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This blog post will explore the role of CAFCASS in private law children proceedings and will answer some of the most common questions asked by our clients.
Who are CAFCASS?
CAFCASS is an abbreviated name for ‘The Children and Family Court Advisory and Support Service’. They are an independent body who represent the interests of children who are subject to ongoing court proceedings in England.
What is the role of CAFCASS?
The role of CAFCASS is to safeguard children within court proceedings by advising the court as to what arrangement would be in the children’s best interests. CAFCASS, therefore, play an essential role in ensuring that the voices of children are heard within proceedings.
CAFCASS can also make provision for the children to be represented in the case if they feel this is necessary.
How does CAFCASS carry out their initial safeguarding checks?
(i) Reviewing Applications
CAFCASS will receive a copy of every application that is made to the court under the Children Act 1989. CAFCASS will then review your application to determine whether there are any concerns as to your child’s safety. For example, it might be that the initial application indicates the presence of domestic violence, and CAFCASS will want to ensure that appropriate consideration is given to this matter.
(ii) Police and Local Authority checks
CAFCASS will also take appropriate steps to see whether either party or the children have had any involvement with the Local Authority or the Police. CAFCASS will want to determine whether these external bodies have any concerns in respect of the welfare of your children and alert the court to any risks that are present.
(iii) Speaking to both parties
CAFCASS will also want to speak to both parties to determine whether either party views that their child is at risk of any harm. CAFCASS will therefore contact each party separately to arrange a brief telephone interview.
The conversation should cover any concerns you might have in respect of the child’s safety such as domestic abuse or alcohol or drug abuse. You should not expect CAFCASS to be offering any advice or opinions as to the contact arrangement moving forward during this call. It is simply an information-gathering exercise.
Please do not hesitate to contact us if you feel concerned about your telephone interview with CAFCASS.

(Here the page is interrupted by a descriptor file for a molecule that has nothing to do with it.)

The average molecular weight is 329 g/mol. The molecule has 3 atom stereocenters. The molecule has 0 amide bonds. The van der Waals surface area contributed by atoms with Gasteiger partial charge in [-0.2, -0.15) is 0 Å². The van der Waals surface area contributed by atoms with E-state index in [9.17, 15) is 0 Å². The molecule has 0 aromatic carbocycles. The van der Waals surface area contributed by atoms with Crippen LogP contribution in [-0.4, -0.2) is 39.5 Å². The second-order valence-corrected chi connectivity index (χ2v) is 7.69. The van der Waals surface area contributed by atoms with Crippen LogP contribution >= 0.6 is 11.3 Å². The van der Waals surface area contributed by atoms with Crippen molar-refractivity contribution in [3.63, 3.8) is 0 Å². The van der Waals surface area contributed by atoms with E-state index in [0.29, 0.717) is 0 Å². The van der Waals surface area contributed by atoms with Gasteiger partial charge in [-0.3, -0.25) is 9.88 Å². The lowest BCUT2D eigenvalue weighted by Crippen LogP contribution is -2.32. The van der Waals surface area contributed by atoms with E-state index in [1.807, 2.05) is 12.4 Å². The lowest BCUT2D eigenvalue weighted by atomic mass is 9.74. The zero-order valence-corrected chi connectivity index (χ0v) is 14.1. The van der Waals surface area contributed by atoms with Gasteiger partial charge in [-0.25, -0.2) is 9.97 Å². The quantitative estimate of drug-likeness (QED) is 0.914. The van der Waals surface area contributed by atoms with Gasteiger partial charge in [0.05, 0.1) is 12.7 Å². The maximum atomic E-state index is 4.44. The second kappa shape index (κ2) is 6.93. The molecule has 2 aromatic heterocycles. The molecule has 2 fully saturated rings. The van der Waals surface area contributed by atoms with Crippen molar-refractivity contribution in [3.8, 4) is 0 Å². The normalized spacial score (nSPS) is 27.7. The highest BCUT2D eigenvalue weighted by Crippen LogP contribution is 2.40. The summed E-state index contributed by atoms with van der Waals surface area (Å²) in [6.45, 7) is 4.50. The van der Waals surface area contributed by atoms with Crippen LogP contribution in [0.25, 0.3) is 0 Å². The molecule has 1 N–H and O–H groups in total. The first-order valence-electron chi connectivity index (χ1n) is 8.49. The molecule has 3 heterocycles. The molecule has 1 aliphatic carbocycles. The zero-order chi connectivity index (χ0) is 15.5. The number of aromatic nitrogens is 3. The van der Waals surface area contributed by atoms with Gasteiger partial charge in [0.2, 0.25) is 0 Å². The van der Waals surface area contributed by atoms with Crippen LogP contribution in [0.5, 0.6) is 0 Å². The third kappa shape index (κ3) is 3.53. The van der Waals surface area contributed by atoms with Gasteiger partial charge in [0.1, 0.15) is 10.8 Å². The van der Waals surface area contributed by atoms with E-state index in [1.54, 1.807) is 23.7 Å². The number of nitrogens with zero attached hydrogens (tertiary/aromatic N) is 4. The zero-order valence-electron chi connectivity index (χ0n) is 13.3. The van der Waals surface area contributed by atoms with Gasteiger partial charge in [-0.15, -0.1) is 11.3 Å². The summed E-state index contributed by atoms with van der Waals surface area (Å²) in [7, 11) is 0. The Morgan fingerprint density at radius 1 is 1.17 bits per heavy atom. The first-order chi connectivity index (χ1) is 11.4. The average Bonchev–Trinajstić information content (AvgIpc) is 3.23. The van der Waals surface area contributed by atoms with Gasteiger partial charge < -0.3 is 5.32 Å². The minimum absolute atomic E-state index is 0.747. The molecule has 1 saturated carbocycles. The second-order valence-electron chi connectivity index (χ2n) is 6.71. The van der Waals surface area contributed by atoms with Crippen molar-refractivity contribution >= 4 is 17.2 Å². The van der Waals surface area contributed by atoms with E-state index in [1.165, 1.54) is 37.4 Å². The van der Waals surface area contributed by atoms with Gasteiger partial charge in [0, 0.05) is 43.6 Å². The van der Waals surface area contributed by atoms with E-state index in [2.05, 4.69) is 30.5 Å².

What is a safeguarding letter?
A safeguarding letter is a short report produced by CAFCASS which summarises the outcome of their safeguarding checks. If CAFCASS have identified any welfare concerns, these will be raised to the court via the safeguarding letter.
The safeguarding letter will be filed with the court at least three days before the first hearing on the matter, known as the First Hearing Dispute Resolution Appointment (the FHDRA). The parties will also receive a copy of the safeguarding letter at this time unless to do so will put the child or one of the parties at risk.
If CAFCASS conclude that there are no welfare issues, then their involvement in the proceedings will usually end at this stage, and the safeguarding letter will state this to be the case. Alternatively, CAFCASS might recommend that a section 7 report is necessary to deal with the number of safeguarding issues that have been identified through their preliminary investigation.
What is a section 7 report?
Section 7 reports can consider a variety of key matters such as where the child should live, how much time the child should spend with each parent, and whether the child’s needs can be appropriately met by both parents.
It is also possible for the parties to elect for an independent social worker (ISW) to be instructed to prepare the section 7 report, but the ISW will require a fee to be paid.
In order to make such recommendations, CAFCASS will usually need to spend time with both parties and observe their contact with the children. CAFCASS can also speak to the children directly in order to obtain a better understanding of their wishes and views.
How can we help?
If you have been contacted by CAFCASS in respect of upcoming children proceedings then please do not hesitate to contact us. Our specialist team of solicitors are highly experienced in dealing with child arrangements matters.